Resolved, That it is the Opinion of this Committee, That a Drawback be allowed upon the Exportation of all Sorts of our Woollen Manufacture, in proportion to the Duties laid upon the Materials used in the dyeing the same; or a Bounty be given upon the Exportation of all Woollen dyed Goods, fully manufactured.
Resolved, That it is the Opinion of this Committee, That the Duties laid upon our Woollen Manufactures exported, are a great Discouragement to the Exportation of the same; and gives our Neighbours an Opportunity to undersell us in foreign Markets.
Leave of Absence.
Imposition on Grants.
A Petition of Sir Cyrill Wich was presented to the House, and read; setting forth, That the Petitioner, having bought Part of the Estate of Mr. Heveningham, which was, at the Restoration of King Charles the Second, forfeited, but afterwards restored, is fearful that he may fall under the general Words of the Act, now depending, for granting an Aid to his Majesty, by an Imposition upon beneficial Grants: And praying to be indemnified, by such Ways as to the House shall seem meet.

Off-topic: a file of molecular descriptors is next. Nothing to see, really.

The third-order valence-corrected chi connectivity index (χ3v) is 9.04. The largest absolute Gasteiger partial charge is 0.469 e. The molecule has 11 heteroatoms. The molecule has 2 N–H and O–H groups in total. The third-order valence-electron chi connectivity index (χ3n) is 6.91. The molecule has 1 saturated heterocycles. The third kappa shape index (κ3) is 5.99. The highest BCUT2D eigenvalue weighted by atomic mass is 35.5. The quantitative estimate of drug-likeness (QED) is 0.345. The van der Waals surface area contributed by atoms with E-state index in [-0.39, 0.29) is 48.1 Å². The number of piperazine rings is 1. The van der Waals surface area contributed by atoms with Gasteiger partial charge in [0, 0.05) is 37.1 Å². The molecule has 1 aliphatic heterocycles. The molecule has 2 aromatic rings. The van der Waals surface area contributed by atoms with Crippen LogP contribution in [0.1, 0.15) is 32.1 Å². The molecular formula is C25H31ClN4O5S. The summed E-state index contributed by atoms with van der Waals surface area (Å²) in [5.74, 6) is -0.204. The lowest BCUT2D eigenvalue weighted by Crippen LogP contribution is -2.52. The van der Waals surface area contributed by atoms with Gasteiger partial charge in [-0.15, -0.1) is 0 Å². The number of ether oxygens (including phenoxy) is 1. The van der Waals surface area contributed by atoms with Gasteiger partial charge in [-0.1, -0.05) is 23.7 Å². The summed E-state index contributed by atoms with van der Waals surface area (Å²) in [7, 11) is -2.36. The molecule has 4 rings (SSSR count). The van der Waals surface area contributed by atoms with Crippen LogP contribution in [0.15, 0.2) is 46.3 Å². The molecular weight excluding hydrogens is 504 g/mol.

Leave of Absence.
Ordered, That Mr. Speaker do issue his Warrant to the Clerk of the Crown, to make out a new Writ, for the electing a Burgess to serve in this present Parliament for the Borough of Lymmington, in the County of Southampton, in the room of John Burrard Esquire, deceased.
Suppressing Profaneness, &c.
A Motion being made, and the Question being put, That the Order of the Day, for taking into Consideration the Amendments, made by the Lords, to the Bill, intituled, An Act for the more effectual Suppressing of Blasphemy and Profaneness, be read;
|Tellers for the Yeas,||
Sir Robert Burdet,
Sir John Kay:
|Tellers for the Noes,||
And it is referred to Lord Conningsby, Sir Christopher Musgrove, Mr. Norris, Sir John Philips, Sir Thomas Littleton, Lord Cutts, Sir Wm. St. Quintin, Dr. Oxenden, Lord Pawlett, Mr. Jeffryes, Mr. Lowndes, Lord Ashly, Sir Robert Rich, Mr. Monckton, Sir Henry Celt, Mr. Colt, Sir Joseph Tyly, Mr. Smith, Mr. Egerton, Mr. Sloan, Mr. Boyle, Mr. Dolben; or any Five of them: And they are to meet at Five a Clock, in the Speaker's Chamber.